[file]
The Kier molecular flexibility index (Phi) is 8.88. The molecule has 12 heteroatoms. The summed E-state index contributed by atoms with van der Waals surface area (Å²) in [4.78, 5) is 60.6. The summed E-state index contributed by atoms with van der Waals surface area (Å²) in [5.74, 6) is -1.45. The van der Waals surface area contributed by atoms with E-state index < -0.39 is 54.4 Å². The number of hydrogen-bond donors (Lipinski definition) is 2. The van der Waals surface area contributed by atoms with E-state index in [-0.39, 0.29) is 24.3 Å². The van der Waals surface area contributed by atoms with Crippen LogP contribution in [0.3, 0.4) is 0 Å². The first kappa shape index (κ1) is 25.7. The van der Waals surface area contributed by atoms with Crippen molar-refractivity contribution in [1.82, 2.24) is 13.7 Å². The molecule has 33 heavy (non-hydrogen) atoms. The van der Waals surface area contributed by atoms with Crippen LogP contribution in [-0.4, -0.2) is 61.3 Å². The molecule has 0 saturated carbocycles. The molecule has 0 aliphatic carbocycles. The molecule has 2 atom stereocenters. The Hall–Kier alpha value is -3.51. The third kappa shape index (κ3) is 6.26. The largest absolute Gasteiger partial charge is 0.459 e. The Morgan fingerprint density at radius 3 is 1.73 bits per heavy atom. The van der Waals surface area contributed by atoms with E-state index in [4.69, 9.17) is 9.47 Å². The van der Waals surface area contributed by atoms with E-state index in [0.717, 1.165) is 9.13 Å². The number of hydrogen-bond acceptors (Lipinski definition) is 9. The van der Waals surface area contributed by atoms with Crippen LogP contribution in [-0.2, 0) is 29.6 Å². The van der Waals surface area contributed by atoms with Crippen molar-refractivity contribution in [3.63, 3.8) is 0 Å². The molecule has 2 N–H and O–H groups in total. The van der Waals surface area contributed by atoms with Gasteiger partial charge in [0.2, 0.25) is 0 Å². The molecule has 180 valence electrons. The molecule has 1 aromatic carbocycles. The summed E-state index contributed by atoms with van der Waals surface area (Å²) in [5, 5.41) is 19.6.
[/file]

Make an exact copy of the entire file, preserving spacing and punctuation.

The Kier molecular flexibility index (Phi) is 8.88. The molecule has 12 heteroatoms. The summed E-state index contributed by atoms with van der Waals surface area (Å²) in [4.78, 5) is 60.6. The summed E-state index contributed by atoms with van der Waals surface area (Å²) in [5.74, 6) is -1.45. The van der Waals surface area contributed by atoms with E-state index < -0.39 is 54.4 Å². The number of hydrogen-bond donors (Lipinski definition) is 2. The van der Waals surface area contributed by atoms with E-state index in [-0.39, 0.29) is 24.3 Å². The van der Waals surface area contributed by atoms with Crippen LogP contribution in [0.3, 0.4) is 0 Å². The first kappa shape index (κ1) is 25.7. The van der Waals surface area contributed by atoms with Crippen molar-refractivity contribution in [1.82, 2.24) is 13.7 Å². The molecule has 33 heavy (non-hydrogen) atoms. The van der Waals surface area contributed by atoms with Crippen LogP contribution in [-0.4, -0.2) is 61.3 Å². The molecule has 0 saturated carbocycles. The molecule has 0 aliphatic carbocycles. The molecule has 2 atom stereocenters. The Hall–Kier alpha value is -3.51. The third kappa shape index (κ3) is 6.26. The largest absolute Gasteiger partial charge is 0.459 e. The Morgan fingerprint density at radius 3 is 1.73 bits per heavy atom. The van der Waals surface area contributed by atoms with E-state index in [4.69, 9.17) is 9.47 Å². The van der Waals surface area contributed by atoms with E-state index in [0.717, 1.165) is 9.13 Å². The number of hydrogen-bond acceptors (Lipinski definition) is 9. The van der Waals surface area contributed by atoms with Crippen LogP contribution in [-0.2, 0) is 29.6 Å². The van der Waals surface area contributed by atoms with Crippen molar-refractivity contribution in [3.63, 3.8) is 0 Å². The molecule has 2 N–H and O–H groups in total. The van der Waals surface area contributed by atoms with Gasteiger partial charge in [0.2, 0.25) is 0 Å². The molecule has 180 valence electrons. The molecule has 1 aromatic carbocycles. The summed E-state index contributed by atoms with van der Waals surface area (Å²) in [5, 5.41) is 19.6.